Holly Bluff Site
Also known as the Lake George Site, Holly Bluff is one of largest prehistoric sites in Mississippi. At its peak, there were at least 28 mounds here, all of which surrounded a tall, 55-foot central mound, called Mound A. The natives who lived here belonged to the Plaquemine culture—one of the many cultures that comprised the Mississippian civilization—which existed in the lower Mississippi River basin area. Archaeologists conducted several excavations in 20th century and discovered numerous artifacts, including ceramics, shells, and animal bones. They also discovered many burials and evidence of structures on the top of mounds. The site also features remnants of an earthen wall and trench on three sides of the site; the fourth side was the river. It is believed that the wall was built for defensive purposes. Given its size and scope, Holly Bluff was declared a National Historic Landmark in 1964.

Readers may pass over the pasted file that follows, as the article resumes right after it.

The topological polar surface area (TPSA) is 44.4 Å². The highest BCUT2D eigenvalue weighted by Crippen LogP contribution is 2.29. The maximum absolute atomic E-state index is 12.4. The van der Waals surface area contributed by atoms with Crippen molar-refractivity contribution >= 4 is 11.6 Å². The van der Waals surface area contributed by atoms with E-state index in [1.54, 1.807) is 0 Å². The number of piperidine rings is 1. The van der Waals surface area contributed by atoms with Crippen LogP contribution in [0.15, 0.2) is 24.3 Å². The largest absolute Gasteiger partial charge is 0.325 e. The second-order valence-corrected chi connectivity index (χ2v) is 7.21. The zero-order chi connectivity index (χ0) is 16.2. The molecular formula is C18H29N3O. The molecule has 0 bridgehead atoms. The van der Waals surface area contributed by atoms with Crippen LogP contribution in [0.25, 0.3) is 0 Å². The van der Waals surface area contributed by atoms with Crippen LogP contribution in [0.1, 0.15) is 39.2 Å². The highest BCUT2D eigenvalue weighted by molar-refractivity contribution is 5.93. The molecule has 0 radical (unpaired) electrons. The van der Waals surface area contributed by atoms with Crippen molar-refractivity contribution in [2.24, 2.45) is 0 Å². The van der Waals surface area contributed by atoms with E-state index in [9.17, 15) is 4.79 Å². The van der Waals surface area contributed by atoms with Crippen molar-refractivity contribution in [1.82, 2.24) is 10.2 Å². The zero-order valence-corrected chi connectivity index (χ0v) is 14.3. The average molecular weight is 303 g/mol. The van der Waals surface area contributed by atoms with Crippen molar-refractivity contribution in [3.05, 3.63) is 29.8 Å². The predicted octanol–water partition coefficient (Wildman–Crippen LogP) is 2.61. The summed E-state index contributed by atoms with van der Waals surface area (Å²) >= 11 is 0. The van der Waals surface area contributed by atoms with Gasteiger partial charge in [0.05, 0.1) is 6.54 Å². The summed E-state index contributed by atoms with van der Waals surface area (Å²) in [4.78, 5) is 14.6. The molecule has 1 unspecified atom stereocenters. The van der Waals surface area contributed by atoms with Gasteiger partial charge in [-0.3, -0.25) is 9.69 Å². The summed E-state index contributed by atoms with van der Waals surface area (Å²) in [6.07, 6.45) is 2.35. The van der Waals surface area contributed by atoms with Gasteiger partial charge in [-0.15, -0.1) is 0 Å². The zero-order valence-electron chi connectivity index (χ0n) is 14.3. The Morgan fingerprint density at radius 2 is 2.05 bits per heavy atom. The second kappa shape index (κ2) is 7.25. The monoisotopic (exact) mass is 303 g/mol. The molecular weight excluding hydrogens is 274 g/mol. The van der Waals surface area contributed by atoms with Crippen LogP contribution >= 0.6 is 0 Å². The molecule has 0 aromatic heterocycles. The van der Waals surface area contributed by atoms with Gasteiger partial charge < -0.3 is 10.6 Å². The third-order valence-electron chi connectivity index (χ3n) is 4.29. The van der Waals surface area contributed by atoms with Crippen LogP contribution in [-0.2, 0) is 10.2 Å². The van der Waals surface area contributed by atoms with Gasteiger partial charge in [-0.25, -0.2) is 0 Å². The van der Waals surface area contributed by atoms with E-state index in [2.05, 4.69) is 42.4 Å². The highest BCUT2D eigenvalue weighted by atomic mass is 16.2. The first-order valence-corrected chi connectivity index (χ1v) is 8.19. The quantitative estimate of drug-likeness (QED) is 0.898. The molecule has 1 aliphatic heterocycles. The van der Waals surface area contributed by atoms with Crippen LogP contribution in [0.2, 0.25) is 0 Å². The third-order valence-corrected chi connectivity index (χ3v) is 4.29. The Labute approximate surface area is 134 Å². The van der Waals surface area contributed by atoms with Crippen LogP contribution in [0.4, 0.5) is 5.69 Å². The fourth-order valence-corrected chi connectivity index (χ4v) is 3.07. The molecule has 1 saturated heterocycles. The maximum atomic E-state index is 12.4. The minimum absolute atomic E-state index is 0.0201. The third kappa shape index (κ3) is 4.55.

Backstory and Context
Photo: Herb Roe, via Wikimedia Commons